Eighteen years later, Kony, who has abducted 30,000 children over two decades, is at large. Despite efforts on behalf of U.S. special operations forces currently helping African militaries to track him, Kony is still somewhere between Central African Republic and Sudan in an area the size of California with roughly 250 followers who were originally his victims. Stolen from home as children, they too were raped and forced to kill family members and fellow children.
Paradoxically, many of the young members of Boko Haram are also victims. They attack the kind of schools that they never had the chance to attend. Boko Haram’s swelling ranks are filled with boys and young men who attended almajiri schools, West African madrassas. An estimated 23 million boys and girls in Nigeria alone are educated in these Islamic schools. Unlike Nigeria’s government schools, which require payment for tuition, almajiri schooling is free, so even the poorest could attend. The northeastern city of Maiduguri, the center of Boko Haram, used to be a seat of some of the finest Islamic education in Africa. The teachers taught students in exchange for the students’ work on their farms.
As a result of the expansion of the Sahara Desert and the extreme flooding and drought linked to climate change, these teachers can no longer sustain those farms in northern Nigeria where whole villages have been overrun by sand dunes. Instead, the teachers and students have been forced to move south to the slums at the edges of large cities, including Abuja, where instead of tending crops for their teachers, the students are reduced to begging on their behalf. (On April 14, the same day the Chibok girls were taken, Boko Haram killed 70 people in bus bombings in Abuja.) In the slums, many of these boys sleep with their begging bowls under their heads for safekeeping. To make money, corrupt teachers rent out their students to commit acts of violence. In this way, many have become foot soldiers for Boko Haram.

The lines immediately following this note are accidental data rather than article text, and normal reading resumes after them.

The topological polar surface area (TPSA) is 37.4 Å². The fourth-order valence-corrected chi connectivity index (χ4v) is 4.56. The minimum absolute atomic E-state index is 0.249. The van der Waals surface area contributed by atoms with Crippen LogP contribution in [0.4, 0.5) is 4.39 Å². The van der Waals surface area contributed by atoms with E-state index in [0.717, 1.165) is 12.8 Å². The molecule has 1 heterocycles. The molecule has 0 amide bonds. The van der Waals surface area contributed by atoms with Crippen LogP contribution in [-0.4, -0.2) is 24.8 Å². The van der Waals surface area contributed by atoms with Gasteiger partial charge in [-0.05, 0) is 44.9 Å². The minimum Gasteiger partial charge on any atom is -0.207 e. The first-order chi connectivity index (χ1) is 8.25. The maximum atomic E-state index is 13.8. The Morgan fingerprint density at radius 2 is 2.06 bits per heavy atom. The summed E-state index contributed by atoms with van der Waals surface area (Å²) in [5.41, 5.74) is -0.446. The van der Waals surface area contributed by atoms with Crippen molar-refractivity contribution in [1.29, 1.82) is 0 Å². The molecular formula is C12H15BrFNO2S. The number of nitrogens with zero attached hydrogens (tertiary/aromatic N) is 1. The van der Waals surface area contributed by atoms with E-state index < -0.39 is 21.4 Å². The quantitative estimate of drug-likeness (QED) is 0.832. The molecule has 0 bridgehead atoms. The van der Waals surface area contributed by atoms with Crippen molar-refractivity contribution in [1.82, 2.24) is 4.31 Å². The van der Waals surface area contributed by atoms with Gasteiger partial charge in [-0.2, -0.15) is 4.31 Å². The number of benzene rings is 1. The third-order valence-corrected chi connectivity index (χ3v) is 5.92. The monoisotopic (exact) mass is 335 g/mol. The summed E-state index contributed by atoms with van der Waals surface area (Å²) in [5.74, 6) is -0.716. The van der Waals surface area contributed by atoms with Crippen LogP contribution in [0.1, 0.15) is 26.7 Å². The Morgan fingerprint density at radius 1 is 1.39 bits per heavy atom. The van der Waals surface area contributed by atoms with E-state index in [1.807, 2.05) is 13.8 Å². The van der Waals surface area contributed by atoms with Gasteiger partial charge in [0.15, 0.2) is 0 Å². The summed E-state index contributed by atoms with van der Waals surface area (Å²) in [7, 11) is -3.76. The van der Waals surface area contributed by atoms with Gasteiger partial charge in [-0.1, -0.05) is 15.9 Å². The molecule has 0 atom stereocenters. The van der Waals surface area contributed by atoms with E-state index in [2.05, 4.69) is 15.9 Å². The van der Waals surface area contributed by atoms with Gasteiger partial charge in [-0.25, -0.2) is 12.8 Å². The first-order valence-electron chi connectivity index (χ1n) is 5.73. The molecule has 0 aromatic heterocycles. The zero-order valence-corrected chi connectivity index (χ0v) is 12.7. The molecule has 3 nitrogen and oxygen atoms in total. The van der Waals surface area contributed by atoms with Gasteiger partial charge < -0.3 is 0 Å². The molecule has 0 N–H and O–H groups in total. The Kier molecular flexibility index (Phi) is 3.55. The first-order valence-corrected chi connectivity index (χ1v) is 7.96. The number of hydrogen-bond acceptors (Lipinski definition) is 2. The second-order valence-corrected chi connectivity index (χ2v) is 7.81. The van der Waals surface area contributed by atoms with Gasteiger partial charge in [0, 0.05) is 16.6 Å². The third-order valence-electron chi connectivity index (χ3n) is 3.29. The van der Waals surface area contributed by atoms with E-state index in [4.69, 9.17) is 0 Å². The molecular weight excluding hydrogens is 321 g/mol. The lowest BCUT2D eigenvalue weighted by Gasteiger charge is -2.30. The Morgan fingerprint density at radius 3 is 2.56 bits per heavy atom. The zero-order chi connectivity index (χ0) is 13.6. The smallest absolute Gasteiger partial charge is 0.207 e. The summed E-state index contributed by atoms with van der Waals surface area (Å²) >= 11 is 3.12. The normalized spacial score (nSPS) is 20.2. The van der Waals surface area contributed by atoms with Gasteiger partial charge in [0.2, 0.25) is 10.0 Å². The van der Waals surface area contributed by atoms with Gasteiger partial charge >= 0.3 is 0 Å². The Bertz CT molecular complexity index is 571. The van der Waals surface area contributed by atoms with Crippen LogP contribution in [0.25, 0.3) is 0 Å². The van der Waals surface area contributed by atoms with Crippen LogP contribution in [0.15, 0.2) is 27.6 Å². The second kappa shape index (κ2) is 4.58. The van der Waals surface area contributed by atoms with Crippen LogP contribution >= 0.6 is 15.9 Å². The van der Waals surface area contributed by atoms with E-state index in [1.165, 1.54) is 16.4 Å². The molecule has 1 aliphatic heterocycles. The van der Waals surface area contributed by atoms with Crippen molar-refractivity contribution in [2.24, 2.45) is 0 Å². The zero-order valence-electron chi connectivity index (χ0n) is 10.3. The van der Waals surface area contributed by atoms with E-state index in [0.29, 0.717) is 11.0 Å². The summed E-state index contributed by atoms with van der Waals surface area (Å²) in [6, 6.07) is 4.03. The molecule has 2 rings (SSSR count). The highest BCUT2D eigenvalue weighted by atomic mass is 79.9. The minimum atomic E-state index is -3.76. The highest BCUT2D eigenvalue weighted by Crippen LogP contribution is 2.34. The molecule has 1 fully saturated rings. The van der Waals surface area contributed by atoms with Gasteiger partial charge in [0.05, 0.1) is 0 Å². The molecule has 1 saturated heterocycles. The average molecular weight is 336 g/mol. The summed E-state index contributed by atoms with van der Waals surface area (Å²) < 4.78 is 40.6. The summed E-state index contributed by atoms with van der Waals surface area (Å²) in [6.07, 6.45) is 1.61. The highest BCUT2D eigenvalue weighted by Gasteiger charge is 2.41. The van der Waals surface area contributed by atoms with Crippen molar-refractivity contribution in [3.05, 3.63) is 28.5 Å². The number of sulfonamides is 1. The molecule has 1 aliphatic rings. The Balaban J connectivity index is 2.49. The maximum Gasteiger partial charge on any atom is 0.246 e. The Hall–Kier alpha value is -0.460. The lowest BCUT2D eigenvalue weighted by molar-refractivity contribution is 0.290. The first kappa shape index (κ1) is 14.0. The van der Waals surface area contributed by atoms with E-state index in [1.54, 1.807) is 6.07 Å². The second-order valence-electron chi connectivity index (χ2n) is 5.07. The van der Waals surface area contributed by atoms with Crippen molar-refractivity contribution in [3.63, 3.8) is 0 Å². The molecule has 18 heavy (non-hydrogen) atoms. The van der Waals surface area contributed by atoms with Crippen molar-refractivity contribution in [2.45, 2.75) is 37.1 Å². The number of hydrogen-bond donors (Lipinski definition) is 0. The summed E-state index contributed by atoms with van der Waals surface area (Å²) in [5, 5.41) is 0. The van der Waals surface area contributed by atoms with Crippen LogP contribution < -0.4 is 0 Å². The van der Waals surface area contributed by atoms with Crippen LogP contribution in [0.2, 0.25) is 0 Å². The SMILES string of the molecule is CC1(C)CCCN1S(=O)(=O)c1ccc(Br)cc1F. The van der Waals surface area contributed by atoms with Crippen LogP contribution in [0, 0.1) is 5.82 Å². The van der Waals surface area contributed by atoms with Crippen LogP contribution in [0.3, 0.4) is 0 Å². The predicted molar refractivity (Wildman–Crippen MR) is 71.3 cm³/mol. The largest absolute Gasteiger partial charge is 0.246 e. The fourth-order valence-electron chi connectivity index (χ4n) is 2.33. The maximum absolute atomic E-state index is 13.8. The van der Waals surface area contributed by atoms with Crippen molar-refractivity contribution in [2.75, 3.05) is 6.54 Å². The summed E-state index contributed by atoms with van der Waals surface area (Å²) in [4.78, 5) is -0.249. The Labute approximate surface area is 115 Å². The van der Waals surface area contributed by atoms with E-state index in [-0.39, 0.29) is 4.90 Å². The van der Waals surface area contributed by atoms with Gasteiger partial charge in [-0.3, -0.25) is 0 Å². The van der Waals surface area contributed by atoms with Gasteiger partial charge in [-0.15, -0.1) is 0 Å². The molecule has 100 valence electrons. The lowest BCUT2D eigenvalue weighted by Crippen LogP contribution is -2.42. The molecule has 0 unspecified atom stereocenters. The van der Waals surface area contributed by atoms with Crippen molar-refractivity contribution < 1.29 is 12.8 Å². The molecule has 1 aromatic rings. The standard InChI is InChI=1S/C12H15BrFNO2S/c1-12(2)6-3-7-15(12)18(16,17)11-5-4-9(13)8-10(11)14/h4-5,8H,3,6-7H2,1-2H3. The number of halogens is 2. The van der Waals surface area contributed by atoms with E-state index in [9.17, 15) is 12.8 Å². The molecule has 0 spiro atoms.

Much like the straggling members of the Lord’s Resistance Army, Boko Haram thrives in places where civil society is failing or totally absent. Both inhabit lawless zones where a combination of a failing state and a shifting climate make it nearly impossible for others to live. Both thrive in chaos and rely on fear. Menacing and destroying civil society is more than symbolic; it is a practical weapon of insurgency.
Although Kony’s disparate band of wayward stragglers poses no strategic threat to the United States, Boko Haram decidedly does. So far, their attacks have been limited to within Nigeria’s borders. But that’s unlikely to remain so. Already, their ideology, funding, and foot soldiers are bleeding over the border into their northern neighbor, Niger. Boko Haram is already linked to a global network of killers, including offshoots of al-Qaida. There are eight direct flights a day from Nigeria to the United States. This time, we ignore the fate of these some 190 young women at our peril.
Griswold’s most recent book is “I Am the Beggar of the World: Contemporary Landays from Afghanistan.”
© 2014, Slate